Another aspect of the patent invention is directed to use and introduction of a microbial opsin into embryonic stem cells and the development of optogenetic technology for stem cell engineering applications, with a novel automated system for noninvasive modulation of embryonic stem cell differentiation employing fast optics and optogenetic control of ion flux.
 According to yet another embodiment, the present invention is directed to CNS (central nervous system) disease/behavior treatment (applicable, e.g., to Parkinson's Disease, stroke, and spinal cord injury) by functionalizing neurons to integrate into the host after intracerebral transplantation. To this end, the present invention is directed to stem cell therapy for CNS disease/behavior treatment wherein differentiated cells are generated, integrated into native neural circuitry and then controlled selectively by light.
 The above summary of the present invention is not intended to describe each illustrated embodiment or every implementation of the present invention. The figures and detailed description that follow more particularly exemplify these embodiments.
BRIEF DESCRIPTION OF THE DRAWINGS
 The invention may be more completely understood in consideration of the detailed description of various embodiments of the invention that follows in connection with the accompanying drawings, in which:
 FIG. 1 illustrates a system, according to an embodiment of the present invention, involving classes of cell types that function in a coordinated fashion during tissue growth, development, activity and maintenance, for selective activation (e.g., stimulation or suppression), and their detection of their activity.
 FIGS. 2a and 2b illustrate an assembly of biological and synthetic components, and stimulation means for multichannel stimulation tissue culture, according to an embodiment of the present invention;
 FIGS. 3a and 3b illustrate a system for culturing tissue samples in accordance with the present invention;
 FIG. 4 illustrates a system, also in accordance with the present invention, that uses multiple transductions used upon a cell, and shows activity feedback mediated by the activity of a secondarily impacted second cell type;
 FIG. 5 illustrates a multichannel stimulation and monitoring system, also in accordance with the present invention, suitable for governing tissue development either in culture or post-implantation;
 FIG. 6 is a schematic illustration of in vivo implantation and integration of cultured tissue into a living organism whereby development may be facilitated in accordance with the present invention; and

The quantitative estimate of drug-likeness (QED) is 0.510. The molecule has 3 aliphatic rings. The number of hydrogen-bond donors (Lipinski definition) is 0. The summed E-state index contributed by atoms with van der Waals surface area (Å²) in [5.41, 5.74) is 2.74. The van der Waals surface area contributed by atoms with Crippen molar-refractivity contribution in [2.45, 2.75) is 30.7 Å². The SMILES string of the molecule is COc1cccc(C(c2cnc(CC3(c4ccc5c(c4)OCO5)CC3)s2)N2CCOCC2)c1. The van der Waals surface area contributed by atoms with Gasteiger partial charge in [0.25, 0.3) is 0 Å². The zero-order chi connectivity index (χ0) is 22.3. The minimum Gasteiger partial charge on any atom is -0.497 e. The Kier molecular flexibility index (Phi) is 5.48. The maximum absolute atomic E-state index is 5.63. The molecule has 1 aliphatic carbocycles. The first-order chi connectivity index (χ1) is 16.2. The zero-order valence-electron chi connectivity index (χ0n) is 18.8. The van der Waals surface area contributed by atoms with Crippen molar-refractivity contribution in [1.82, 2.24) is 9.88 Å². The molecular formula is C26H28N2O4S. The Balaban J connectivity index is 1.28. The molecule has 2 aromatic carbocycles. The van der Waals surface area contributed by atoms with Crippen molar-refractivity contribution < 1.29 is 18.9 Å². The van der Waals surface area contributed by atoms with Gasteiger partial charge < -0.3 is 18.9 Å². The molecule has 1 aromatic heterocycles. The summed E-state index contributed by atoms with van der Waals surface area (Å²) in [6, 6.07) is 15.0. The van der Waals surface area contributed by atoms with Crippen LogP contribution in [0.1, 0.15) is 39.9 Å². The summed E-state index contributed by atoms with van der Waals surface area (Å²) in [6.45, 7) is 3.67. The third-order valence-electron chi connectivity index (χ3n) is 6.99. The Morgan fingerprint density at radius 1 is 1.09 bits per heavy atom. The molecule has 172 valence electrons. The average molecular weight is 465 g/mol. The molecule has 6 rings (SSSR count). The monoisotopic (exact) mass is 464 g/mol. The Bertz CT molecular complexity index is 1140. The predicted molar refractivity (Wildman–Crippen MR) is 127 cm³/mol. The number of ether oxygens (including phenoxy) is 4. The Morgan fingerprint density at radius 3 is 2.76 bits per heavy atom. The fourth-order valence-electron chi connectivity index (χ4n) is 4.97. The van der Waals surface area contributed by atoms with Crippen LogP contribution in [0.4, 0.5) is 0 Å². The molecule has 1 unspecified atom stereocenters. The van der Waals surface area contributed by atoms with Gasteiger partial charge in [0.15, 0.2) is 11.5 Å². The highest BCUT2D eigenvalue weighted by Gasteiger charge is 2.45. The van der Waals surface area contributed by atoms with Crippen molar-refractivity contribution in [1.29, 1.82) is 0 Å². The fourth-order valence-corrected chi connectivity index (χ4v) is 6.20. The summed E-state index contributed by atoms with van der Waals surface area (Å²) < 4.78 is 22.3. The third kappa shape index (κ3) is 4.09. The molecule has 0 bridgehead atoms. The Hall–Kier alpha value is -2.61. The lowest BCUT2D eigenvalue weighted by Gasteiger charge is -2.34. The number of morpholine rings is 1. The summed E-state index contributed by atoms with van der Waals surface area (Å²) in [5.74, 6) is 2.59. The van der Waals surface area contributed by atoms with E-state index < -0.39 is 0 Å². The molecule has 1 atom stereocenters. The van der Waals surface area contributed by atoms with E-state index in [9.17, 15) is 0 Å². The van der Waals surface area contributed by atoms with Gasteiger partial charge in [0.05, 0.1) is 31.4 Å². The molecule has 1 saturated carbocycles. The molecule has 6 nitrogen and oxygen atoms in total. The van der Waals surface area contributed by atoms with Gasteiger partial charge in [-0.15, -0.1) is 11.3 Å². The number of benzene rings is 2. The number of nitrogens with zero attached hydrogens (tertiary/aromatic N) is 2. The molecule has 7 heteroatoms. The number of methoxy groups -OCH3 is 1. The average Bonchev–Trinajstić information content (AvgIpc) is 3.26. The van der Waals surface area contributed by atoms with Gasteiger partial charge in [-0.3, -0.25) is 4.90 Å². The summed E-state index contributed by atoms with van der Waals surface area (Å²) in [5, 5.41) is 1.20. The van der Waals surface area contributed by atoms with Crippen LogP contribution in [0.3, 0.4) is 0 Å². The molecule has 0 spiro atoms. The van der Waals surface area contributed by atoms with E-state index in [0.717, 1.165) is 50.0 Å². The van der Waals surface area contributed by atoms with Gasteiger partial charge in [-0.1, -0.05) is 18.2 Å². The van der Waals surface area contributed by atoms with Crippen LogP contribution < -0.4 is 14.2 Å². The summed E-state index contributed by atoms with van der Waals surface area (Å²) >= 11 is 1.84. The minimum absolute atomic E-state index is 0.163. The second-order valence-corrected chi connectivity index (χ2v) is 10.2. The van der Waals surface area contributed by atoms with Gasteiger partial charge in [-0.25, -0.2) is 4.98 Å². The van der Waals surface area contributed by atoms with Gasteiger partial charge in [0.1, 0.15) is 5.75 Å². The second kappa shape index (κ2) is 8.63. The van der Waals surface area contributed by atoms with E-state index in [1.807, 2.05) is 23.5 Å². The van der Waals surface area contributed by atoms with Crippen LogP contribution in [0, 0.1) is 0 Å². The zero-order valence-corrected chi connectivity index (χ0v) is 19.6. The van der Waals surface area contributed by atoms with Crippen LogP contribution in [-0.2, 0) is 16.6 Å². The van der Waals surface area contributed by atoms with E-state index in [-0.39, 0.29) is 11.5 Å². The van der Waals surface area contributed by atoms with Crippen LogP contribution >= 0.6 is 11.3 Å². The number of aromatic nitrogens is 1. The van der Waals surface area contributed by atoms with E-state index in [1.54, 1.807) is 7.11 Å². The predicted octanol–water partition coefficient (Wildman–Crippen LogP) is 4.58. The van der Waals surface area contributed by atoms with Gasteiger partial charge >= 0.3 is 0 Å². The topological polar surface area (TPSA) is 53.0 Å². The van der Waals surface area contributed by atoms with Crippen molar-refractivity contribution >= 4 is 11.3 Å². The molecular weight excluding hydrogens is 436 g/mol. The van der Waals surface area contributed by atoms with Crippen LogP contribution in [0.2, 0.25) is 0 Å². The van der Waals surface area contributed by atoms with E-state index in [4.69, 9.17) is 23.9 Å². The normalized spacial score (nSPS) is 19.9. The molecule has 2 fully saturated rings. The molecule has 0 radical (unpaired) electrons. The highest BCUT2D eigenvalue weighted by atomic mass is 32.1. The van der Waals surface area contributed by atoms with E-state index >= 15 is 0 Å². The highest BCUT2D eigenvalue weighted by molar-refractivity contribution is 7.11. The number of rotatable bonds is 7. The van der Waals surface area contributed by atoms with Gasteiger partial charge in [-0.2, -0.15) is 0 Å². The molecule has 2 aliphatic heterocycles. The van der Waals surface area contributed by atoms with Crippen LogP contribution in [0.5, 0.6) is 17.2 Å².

FIGS. 7-11 depict images and charts showing results of experimental implementations in accordance with the present invention.
 While the invention is amenable to various modifications and alternative forms, specifics thereof have been shown by way of example in the drawings and will be described in detail. It should be understood, however, that the intention is not to limit the invention to the particular embodiments described. On the contrary, the intention is to cover all modifications, equivalents, and alternatives falling within the spirit and scope of the invention.
 The present invention is directed to methods and apparatus for culturing and promoting the growth of stem cells, such as embryonic stem cells, in biological tissue. The present invention has been found to be particularly suited for use in arrangements and methods dealing with growth of stem cells in neural networks. While the invention is not necessarily limited to such biological environments, various aspects of the invention may be appreciated through a discussion of various examples using this context.
 Consistent with one example embodiment of the present invention, a method for facilitating cellular interactions in biological tissue or cell culture provides controllable activation of a selected type of stem cell among a plurality of cell types whether or not present in the tissue or cell culture. The method includes introducing a microbial opsin into a region of the tissue or cell culture that includes a selected type of stem cell, by expressing the microbial opsin in the stem cell. A light source is then introduced near the stem cell, and the light source is used to controllably activate the light to direct pulses of illumination from the light source to the selected type of stem cell, for selectively controlling the growth and development of the stem cell in a manner that is independent of the growth and development of the other types of cells.